For respirators that use filters to clean the air, the filters must be replaced whenever they are damaged, soiled, or cause noticeably increased breathing resistance. Before each use, the outside of the filter material must be inspected. If the filter material is physically damaged or soiled, the filter must be replaced or, in the case of a filtering facepiece respirator, the respirator must be discarded.
Filtering facepiece respirators can be reused by the same worker, but only if the respirator is working properly, its shape remains unchanged, and the filter material is not physically damaged or soiled.
Of course, there may be reasons for disposing of a filtering facepiece respirator that still appears to be functional. Your employer must identify the circumstances in which a filtering facepiece respirator will be considered to be contaminated, unsanitary, or otherwise not able to be reused so that you can recognize when a new respirator is needed.
Some gas and vapor hazards require the use of respirator cartridges or canisters containing materials that absorb or remove these hazards from the air.
However, cartridges or canisters can only absorb a limited amount of hazardous gas or vapor. To ensure your protection, they must be replaced before they reach this limit.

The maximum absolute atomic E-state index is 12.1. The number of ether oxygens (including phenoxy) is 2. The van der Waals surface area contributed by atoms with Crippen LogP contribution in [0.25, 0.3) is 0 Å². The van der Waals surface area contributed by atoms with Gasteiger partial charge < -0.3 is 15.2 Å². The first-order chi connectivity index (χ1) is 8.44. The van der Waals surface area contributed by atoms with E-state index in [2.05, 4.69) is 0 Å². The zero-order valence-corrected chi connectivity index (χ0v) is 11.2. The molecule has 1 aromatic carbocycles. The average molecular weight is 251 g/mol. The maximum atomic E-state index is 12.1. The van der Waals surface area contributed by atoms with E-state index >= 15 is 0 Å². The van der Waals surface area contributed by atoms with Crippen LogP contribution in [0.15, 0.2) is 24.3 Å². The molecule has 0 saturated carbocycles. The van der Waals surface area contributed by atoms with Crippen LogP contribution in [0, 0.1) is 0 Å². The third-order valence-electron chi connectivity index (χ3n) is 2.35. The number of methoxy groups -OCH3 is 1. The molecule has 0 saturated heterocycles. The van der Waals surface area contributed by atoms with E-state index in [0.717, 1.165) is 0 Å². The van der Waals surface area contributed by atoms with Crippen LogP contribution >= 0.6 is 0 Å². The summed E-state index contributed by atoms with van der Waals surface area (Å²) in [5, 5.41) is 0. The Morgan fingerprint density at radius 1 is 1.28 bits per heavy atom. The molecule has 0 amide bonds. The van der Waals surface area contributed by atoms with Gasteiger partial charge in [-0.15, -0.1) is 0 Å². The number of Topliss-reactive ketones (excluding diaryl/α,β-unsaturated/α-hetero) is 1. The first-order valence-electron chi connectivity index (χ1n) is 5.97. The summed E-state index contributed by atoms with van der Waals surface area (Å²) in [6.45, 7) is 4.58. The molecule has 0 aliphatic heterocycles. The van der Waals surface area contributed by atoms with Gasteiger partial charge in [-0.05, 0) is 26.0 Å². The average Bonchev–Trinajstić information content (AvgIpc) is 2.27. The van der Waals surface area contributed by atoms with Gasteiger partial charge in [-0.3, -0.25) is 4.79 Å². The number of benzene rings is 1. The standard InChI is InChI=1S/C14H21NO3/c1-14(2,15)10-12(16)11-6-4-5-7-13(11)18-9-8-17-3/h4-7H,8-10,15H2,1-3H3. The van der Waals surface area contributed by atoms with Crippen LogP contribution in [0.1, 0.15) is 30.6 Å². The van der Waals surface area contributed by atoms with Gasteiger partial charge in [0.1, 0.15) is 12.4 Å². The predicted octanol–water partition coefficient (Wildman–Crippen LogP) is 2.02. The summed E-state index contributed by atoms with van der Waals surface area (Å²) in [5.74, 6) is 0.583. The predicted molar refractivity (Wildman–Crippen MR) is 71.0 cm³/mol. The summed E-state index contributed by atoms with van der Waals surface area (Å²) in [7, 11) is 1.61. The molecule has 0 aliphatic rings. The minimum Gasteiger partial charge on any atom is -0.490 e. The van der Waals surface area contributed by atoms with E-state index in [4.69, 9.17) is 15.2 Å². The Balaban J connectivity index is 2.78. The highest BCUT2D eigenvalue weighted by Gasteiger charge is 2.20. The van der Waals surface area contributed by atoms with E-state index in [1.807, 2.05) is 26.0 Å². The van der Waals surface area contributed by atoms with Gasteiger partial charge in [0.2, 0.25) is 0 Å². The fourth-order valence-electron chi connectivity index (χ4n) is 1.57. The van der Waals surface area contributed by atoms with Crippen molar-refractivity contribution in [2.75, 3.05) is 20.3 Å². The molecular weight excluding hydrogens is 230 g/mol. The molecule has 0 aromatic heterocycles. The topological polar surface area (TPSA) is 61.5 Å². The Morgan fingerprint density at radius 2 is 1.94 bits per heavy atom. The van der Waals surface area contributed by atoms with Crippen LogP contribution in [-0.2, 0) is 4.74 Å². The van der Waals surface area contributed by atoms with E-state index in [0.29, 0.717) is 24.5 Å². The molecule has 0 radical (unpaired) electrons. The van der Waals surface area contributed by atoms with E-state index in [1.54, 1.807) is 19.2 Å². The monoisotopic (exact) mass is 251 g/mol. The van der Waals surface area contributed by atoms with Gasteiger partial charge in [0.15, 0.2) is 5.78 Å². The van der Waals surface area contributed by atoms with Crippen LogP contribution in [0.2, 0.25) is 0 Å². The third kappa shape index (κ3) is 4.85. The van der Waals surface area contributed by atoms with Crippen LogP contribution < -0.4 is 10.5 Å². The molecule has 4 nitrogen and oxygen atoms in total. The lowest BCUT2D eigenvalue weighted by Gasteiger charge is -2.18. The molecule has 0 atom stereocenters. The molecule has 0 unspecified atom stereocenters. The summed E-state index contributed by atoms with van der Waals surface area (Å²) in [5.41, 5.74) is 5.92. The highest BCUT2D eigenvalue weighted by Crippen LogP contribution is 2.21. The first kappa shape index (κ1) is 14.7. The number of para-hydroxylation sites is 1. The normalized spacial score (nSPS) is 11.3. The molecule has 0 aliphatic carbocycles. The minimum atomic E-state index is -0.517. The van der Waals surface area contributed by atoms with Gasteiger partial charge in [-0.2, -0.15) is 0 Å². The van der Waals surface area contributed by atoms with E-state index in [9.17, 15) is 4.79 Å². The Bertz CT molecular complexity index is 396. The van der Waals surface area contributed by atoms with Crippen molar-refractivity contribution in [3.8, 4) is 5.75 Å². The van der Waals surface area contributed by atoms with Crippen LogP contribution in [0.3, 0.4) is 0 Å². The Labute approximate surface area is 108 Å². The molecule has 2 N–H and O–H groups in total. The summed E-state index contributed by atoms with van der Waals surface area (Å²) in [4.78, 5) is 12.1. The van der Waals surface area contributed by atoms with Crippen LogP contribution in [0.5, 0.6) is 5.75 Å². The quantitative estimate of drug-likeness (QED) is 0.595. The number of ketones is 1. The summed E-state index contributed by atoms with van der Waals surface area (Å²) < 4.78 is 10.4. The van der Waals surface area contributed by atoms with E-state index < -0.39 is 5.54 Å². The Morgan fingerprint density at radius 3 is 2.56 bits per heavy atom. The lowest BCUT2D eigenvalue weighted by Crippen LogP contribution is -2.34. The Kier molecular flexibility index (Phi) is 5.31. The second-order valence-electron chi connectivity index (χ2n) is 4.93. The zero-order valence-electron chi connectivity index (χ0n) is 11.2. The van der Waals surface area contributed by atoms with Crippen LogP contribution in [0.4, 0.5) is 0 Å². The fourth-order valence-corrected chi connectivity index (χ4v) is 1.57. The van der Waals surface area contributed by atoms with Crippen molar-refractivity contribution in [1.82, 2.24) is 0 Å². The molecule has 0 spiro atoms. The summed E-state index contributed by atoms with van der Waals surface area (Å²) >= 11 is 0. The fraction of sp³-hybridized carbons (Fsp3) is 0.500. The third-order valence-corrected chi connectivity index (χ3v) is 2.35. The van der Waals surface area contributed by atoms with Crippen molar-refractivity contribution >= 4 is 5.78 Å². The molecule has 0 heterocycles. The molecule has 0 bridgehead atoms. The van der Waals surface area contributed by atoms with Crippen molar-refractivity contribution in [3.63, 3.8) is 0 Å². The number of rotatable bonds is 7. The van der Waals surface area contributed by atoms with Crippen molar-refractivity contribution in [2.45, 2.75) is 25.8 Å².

If you use a respirator for protection against gases and vapors, your employer must determine a schedule for replacing worn out cartridges or canisters. This is known as a "change-out schedule." Your employer is responsible for providing this information to you, so you know when a cartridge or canister must be changed.
Remember, never rely on your ability to smell a contaminant to warn you of cartridge or canister failure. If you do smell a contaminant while wearing your respirator, leave the area and notify your supervisor immediately.
This video has provided you with a brief overview of OSHA's respirator maintenance and care requirements. There are many other things that you must know and do before you can safely use a respirator in a hazardous work environment. While this video may be a part of your respiratory protection training, your employer must also provide you with additional training on respirators, including worksite-specific training.
Remember, if you don't know if a respirator is needed for the task
you will be doing, or if you are unsure about how to properly use a respirator
or which filter or cartridge to use, talk to your supervisor before entering
the hazardous area.